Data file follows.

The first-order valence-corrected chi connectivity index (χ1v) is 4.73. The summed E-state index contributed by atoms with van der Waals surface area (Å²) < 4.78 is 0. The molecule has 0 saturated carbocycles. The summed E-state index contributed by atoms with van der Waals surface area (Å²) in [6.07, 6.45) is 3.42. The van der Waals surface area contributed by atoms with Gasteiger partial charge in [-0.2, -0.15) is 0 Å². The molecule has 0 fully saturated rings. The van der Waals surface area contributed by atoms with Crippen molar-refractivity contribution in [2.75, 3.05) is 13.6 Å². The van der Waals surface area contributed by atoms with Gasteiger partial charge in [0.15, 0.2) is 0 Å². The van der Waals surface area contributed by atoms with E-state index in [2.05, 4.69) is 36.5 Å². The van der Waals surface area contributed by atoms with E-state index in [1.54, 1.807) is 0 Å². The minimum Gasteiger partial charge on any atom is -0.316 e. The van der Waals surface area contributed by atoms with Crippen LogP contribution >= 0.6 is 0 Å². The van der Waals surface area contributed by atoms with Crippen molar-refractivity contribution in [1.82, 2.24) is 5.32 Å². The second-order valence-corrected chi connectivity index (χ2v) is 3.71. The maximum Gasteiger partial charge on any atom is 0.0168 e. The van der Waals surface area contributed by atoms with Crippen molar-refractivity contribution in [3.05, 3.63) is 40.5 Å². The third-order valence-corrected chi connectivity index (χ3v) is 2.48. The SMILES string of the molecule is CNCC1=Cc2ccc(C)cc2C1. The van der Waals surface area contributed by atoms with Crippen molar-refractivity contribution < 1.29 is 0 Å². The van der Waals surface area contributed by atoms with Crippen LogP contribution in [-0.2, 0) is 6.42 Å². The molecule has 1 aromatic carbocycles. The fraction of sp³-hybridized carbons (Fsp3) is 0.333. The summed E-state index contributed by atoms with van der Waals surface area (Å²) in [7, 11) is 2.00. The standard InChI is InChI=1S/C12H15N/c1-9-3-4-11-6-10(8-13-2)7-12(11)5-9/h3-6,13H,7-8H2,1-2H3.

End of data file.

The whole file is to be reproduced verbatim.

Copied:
The first-order valence-corrected chi connectivity index (χ1v) is 4.73. The summed E-state index contributed by atoms with van der Waals surface area (Å²) < 4.78 is 0. The molecule has 0 saturated carbocycles. The summed E-state index contributed by atoms with van der Waals surface area (Å²) in [6.07, 6.45) is 3.42. The van der Waals surface area contributed by atoms with Gasteiger partial charge in [-0.2, -0.15) is 0 Å². The molecule has 0 fully saturated rings. The van der Waals surface area contributed by atoms with Crippen molar-refractivity contribution in [2.75, 3.05) is 13.6 Å². The van der Waals surface area contributed by atoms with Gasteiger partial charge in [0.15, 0.2) is 0 Å². The van der Waals surface area contributed by atoms with E-state index in [2.05, 4.69) is 36.5 Å². The van der Waals surface area contributed by atoms with E-state index in [1.54, 1.807) is 0 Å². The minimum Gasteiger partial charge on any atom is -0.316 e. The van der Waals surface area contributed by atoms with Crippen LogP contribution >= 0.6 is 0 Å². The van der Waals surface area contributed by atoms with Crippen molar-refractivity contribution in [1.82, 2.24) is 5.32 Å². The second-order valence-corrected chi connectivity index (χ2v) is 3.71. The maximum Gasteiger partial charge on any atom is 0.0168 e. The van der Waals surface area contributed by atoms with Crippen molar-refractivity contribution in [3.05, 3.63) is 40.5 Å². The third-order valence-corrected chi connectivity index (χ3v) is 2.48. The SMILES string of the molecule is CNCC1=Cc2ccc(C)cc2C1. The van der Waals surface area contributed by atoms with Crippen molar-refractivity contribution < 1.29 is 0 Å². The van der Waals surface area contributed by atoms with Crippen LogP contribution in [-0.2, 0) is 6.42 Å². The molecule has 1 aromatic carbocycles. The fraction of sp³-hybridized carbons (Fsp3) is 0.333. The summed E-state index contributed by atoms with van der Waals surface area (Å²) in [7, 11) is 2.00. The standard InChI is InChI=1S/C12H15N/c1-9-3-4-11-6-10(8-13-2)7-12(11)5-9/h3-6,13H,7-8H2,1-2H3.